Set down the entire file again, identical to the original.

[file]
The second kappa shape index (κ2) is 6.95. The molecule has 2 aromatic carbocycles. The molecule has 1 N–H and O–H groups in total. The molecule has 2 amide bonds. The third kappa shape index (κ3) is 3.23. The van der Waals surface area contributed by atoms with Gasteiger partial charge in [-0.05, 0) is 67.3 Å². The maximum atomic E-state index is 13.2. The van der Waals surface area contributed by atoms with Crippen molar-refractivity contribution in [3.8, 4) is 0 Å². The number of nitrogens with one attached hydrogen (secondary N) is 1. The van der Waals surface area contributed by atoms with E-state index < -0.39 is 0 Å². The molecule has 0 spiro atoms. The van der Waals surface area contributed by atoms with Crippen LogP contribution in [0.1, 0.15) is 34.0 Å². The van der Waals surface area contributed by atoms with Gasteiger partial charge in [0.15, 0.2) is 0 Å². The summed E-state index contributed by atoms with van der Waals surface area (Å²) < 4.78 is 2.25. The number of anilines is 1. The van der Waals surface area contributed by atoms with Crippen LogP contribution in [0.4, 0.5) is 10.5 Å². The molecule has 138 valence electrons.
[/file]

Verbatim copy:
The second kappa shape index (κ2) is 6.95. The molecule has 2 aromatic carbocycles. The molecule has 1 N–H and O–H groups in total. The molecule has 2 amide bonds. The third kappa shape index (κ3) is 3.23. The van der Waals surface area contributed by atoms with Gasteiger partial charge in [-0.05, 0) is 67.3 Å². The maximum atomic E-state index is 13.2. The van der Waals surface area contributed by atoms with Crippen molar-refractivity contribution in [3.8, 4) is 0 Å². The number of nitrogens with one attached hydrogen (secondary N) is 1. The van der Waals surface area contributed by atoms with E-state index < -0.39 is 0 Å². The molecule has 0 spiro atoms. The van der Waals surface area contributed by atoms with Crippen LogP contribution in [0.1, 0.15) is 34.0 Å². The van der Waals surface area contributed by atoms with Gasteiger partial charge in [0.15, 0.2) is 0 Å². The summed E-state index contributed by atoms with van der Waals surface area (Å²) < 4.78 is 2.25. The number of anilines is 1. The van der Waals surface area contributed by atoms with Crippen LogP contribution in [0.4, 0.5) is 10.5 Å². The molecule has 138 valence electrons.